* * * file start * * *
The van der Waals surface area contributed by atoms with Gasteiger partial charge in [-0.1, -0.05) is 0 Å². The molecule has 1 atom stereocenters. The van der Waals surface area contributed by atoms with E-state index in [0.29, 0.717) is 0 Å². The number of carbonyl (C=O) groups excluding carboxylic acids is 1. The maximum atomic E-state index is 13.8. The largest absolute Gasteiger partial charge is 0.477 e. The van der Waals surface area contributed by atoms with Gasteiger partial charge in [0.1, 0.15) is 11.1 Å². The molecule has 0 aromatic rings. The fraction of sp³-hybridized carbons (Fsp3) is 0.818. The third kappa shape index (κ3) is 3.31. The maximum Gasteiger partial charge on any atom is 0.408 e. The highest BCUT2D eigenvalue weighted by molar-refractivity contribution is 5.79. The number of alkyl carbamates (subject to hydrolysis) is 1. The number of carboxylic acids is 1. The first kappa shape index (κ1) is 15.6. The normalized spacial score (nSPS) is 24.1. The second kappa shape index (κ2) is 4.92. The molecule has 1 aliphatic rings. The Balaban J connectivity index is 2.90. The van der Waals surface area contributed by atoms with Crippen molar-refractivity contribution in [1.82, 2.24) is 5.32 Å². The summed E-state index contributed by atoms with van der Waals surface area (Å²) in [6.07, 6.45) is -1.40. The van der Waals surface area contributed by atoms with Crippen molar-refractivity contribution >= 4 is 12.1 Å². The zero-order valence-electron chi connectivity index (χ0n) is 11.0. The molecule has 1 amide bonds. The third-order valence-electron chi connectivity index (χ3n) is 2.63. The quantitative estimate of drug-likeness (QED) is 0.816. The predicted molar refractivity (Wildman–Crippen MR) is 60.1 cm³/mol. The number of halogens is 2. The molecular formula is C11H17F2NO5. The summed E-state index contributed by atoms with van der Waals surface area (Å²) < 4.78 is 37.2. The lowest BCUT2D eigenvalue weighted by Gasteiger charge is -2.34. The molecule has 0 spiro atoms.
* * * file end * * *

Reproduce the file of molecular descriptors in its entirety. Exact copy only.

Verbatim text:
The van der Waals surface area contributed by atoms with Gasteiger partial charge in [-0.1, -0.05) is 0 Å². The molecule has 1 atom stereocenters. The van der Waals surface area contributed by atoms with E-state index in [0.29, 0.717) is 0 Å². The number of carbonyl (C=O) groups excluding carboxylic acids is 1. The maximum atomic E-state index is 13.8. The largest absolute Gasteiger partial charge is 0.477 e. The van der Waals surface area contributed by atoms with Gasteiger partial charge in [0.1, 0.15) is 11.1 Å². The molecule has 0 aromatic rings. The fraction of sp³-hybridized carbons (Fsp3) is 0.818. The third kappa shape index (κ3) is 3.31. The maximum Gasteiger partial charge on any atom is 0.408 e. The highest BCUT2D eigenvalue weighted by molar-refractivity contribution is 5.79. The number of alkyl carbamates (subject to hydrolysis) is 1. The number of carboxylic acids is 1. The first kappa shape index (κ1) is 15.6. The normalized spacial score (nSPS) is 24.1. The second kappa shape index (κ2) is 4.92. The molecule has 1 aliphatic rings. The Balaban J connectivity index is 2.90. The van der Waals surface area contributed by atoms with Crippen molar-refractivity contribution in [1.82, 2.24) is 5.32 Å². The summed E-state index contributed by atoms with van der Waals surface area (Å²) in [6.07, 6.45) is -1.40. The van der Waals surface area contributed by atoms with Crippen molar-refractivity contribution >= 4 is 12.1 Å². The zero-order valence-electron chi connectivity index (χ0n) is 11.0. The molecule has 1 amide bonds. The third-order valence-electron chi connectivity index (χ3n) is 2.63. The quantitative estimate of drug-likeness (QED) is 0.816. The predicted molar refractivity (Wildman–Crippen MR) is 60.1 cm³/mol. The number of halogens is 2. The molecular formula is C11H17F2NO5. The summed E-state index contributed by atoms with van der Waals surface area (Å²) < 4.78 is 37.2. The lowest BCUT2D eigenvalue weighted by Gasteiger charge is -2.34. The molecule has 0 spiro atoms.